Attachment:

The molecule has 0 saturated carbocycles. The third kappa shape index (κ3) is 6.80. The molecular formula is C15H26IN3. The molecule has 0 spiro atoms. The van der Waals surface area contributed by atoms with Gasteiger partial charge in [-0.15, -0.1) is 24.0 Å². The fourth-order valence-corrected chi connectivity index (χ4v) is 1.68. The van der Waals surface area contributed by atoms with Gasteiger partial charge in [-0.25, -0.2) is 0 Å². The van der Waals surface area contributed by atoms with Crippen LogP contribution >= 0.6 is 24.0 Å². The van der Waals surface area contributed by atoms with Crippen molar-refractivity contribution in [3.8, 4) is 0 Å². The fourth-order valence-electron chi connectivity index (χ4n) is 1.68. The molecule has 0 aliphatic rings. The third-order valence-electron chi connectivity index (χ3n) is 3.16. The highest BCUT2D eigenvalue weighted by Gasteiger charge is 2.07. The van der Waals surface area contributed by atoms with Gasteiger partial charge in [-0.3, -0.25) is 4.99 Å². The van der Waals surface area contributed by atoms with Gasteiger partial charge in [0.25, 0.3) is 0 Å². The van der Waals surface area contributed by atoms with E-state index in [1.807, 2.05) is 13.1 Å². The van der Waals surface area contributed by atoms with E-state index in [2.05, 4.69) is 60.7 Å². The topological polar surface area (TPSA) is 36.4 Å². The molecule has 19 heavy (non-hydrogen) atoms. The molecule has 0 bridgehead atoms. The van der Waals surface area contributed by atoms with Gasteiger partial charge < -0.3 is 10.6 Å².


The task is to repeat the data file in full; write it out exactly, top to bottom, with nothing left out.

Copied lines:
The molecule has 0 saturated carbocycles. The third kappa shape index (κ3) is 6.80. The molecular formula is C15H26IN3. The molecule has 0 spiro atoms. The van der Waals surface area contributed by atoms with Gasteiger partial charge in [-0.15, -0.1) is 24.0 Å². The fourth-order valence-corrected chi connectivity index (χ4v) is 1.68. The van der Waals surface area contributed by atoms with Gasteiger partial charge in [-0.25, -0.2) is 0 Å². The van der Waals surface area contributed by atoms with Crippen LogP contribution >= 0.6 is 24.0 Å². The van der Waals surface area contributed by atoms with Crippen molar-refractivity contribution in [3.8, 4) is 0 Å². The fourth-order valence-electron chi connectivity index (χ4n) is 1.68. The molecule has 0 aliphatic rings. The third-order valence-electron chi connectivity index (χ3n) is 3.16. The highest BCUT2D eigenvalue weighted by Gasteiger charge is 2.07. The van der Waals surface area contributed by atoms with Gasteiger partial charge in [-0.3, -0.25) is 4.99 Å². The van der Waals surface area contributed by atoms with Gasteiger partial charge in [0.25, 0.3) is 0 Å². The van der Waals surface area contributed by atoms with E-state index in [1.807, 2.05) is 13.1 Å². The van der Waals surface area contributed by atoms with E-state index in [2.05, 4.69) is 60.7 Å². The topological polar surface area (TPSA) is 36.4 Å². The molecule has 19 heavy (non-hydrogen) atoms. The molecule has 0 bridgehead atoms. The van der Waals surface area contributed by atoms with Gasteiger partial charge < -0.3 is 10.6 Å².